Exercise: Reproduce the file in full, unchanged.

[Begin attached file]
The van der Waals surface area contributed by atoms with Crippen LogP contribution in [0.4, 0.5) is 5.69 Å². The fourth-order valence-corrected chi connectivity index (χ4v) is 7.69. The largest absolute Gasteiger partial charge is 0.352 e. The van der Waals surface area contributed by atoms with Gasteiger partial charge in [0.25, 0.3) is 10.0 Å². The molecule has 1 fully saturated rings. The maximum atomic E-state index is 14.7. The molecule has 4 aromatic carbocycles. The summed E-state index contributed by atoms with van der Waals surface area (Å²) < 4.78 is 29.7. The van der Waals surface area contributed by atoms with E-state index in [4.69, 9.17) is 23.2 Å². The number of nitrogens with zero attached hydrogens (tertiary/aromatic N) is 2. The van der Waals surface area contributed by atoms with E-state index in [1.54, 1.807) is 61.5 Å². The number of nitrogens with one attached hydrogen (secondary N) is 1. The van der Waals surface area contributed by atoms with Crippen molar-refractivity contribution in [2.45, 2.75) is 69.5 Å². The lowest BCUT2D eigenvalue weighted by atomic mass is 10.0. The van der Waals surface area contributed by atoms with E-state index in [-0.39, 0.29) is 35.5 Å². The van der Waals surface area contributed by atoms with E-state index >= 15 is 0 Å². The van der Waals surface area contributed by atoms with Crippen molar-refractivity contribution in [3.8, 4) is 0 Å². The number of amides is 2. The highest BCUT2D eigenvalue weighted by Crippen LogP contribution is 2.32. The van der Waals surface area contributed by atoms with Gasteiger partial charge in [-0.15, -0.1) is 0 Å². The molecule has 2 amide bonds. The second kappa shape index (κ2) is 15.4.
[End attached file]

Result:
The van der Waals surface area contributed by atoms with Crippen LogP contribution in [0.4, 0.5) is 5.69 Å². The fourth-order valence-corrected chi connectivity index (χ4v) is 7.69. The largest absolute Gasteiger partial charge is 0.352 e. The van der Waals surface area contributed by atoms with Gasteiger partial charge in [0.25, 0.3) is 10.0 Å². The molecule has 1 fully saturated rings. The maximum atomic E-state index is 14.7. The molecule has 4 aromatic carbocycles. The summed E-state index contributed by atoms with van der Waals surface area (Å²) < 4.78 is 29.7. The van der Waals surface area contributed by atoms with E-state index in [4.69, 9.17) is 23.2 Å². The number of nitrogens with zero attached hydrogens (tertiary/aromatic N) is 2. The van der Waals surface area contributed by atoms with E-state index in [1.54, 1.807) is 61.5 Å². The number of nitrogens with one attached hydrogen (secondary N) is 1. The van der Waals surface area contributed by atoms with Crippen molar-refractivity contribution in [2.45, 2.75) is 69.5 Å². The lowest BCUT2D eigenvalue weighted by atomic mass is 10.0. The van der Waals surface area contributed by atoms with E-state index in [-0.39, 0.29) is 35.5 Å². The van der Waals surface area contributed by atoms with E-state index >= 15 is 0 Å². The van der Waals surface area contributed by atoms with Crippen molar-refractivity contribution in [3.8, 4) is 0 Å². The number of amides is 2. The highest BCUT2D eigenvalue weighted by Crippen LogP contribution is 2.32. The van der Waals surface area contributed by atoms with Gasteiger partial charge in [-0.15, -0.1) is 0 Å². The molecule has 2 amide bonds. The second kappa shape index (κ2) is 15.4.